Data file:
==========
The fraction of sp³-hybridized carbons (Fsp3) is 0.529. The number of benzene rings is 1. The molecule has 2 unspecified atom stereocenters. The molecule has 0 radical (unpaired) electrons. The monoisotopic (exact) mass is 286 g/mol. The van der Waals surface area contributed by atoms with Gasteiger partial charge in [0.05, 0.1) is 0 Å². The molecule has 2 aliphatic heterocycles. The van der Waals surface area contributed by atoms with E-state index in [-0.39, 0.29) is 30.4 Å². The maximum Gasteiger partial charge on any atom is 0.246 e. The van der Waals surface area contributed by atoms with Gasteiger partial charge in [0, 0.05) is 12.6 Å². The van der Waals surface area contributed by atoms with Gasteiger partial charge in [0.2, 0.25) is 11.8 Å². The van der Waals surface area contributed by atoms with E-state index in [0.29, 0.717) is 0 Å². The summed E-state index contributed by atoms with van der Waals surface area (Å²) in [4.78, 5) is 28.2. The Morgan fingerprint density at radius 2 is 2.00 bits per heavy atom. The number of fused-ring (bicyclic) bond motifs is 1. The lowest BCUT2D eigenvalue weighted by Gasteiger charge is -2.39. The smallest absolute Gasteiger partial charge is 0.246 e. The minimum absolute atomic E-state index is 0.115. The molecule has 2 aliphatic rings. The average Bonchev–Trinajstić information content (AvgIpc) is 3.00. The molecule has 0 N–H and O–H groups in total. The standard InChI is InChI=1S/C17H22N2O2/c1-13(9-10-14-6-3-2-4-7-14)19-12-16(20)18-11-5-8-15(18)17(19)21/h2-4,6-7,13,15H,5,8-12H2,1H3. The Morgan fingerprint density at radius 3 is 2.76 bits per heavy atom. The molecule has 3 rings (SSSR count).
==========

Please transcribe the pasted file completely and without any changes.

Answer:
The fraction of sp³-hybridized carbons (Fsp3) is 0.529. The number of benzene rings is 1. The molecule has 2 unspecified atom stereocenters. The molecule has 0 radical (unpaired) electrons. The monoisotopic (exact) mass is 286 g/mol. The van der Waals surface area contributed by atoms with Gasteiger partial charge in [0.05, 0.1) is 0 Å². The molecule has 2 aliphatic heterocycles. The van der Waals surface area contributed by atoms with E-state index in [-0.39, 0.29) is 30.4 Å². The maximum Gasteiger partial charge on any atom is 0.246 e. The van der Waals surface area contributed by atoms with Gasteiger partial charge in [0, 0.05) is 12.6 Å². The van der Waals surface area contributed by atoms with Gasteiger partial charge in [0.2, 0.25) is 11.8 Å². The van der Waals surface area contributed by atoms with E-state index in [0.29, 0.717) is 0 Å². The summed E-state index contributed by atoms with van der Waals surface area (Å²) in [4.78, 5) is 28.2. The Morgan fingerprint density at radius 2 is 2.00 bits per heavy atom. The number of fused-ring (bicyclic) bond motifs is 1. The lowest BCUT2D eigenvalue weighted by Gasteiger charge is -2.39. The smallest absolute Gasteiger partial charge is 0.246 e. The minimum absolute atomic E-state index is 0.115. The molecule has 2 aliphatic rings. The average Bonchev–Trinajstić information content (AvgIpc) is 3.00. The molecule has 0 N–H and O–H groups in total. The standard InChI is InChI=1S/C17H22N2O2/c1-13(9-10-14-6-3-2-4-7-14)19-12-16(20)18-11-5-8-15(18)17(19)21/h2-4,6-7,13,15H,5,8-12H2,1H3. The Morgan fingerprint density at radius 3 is 2.76 bits per heavy atom. The molecule has 3 rings (SSSR count).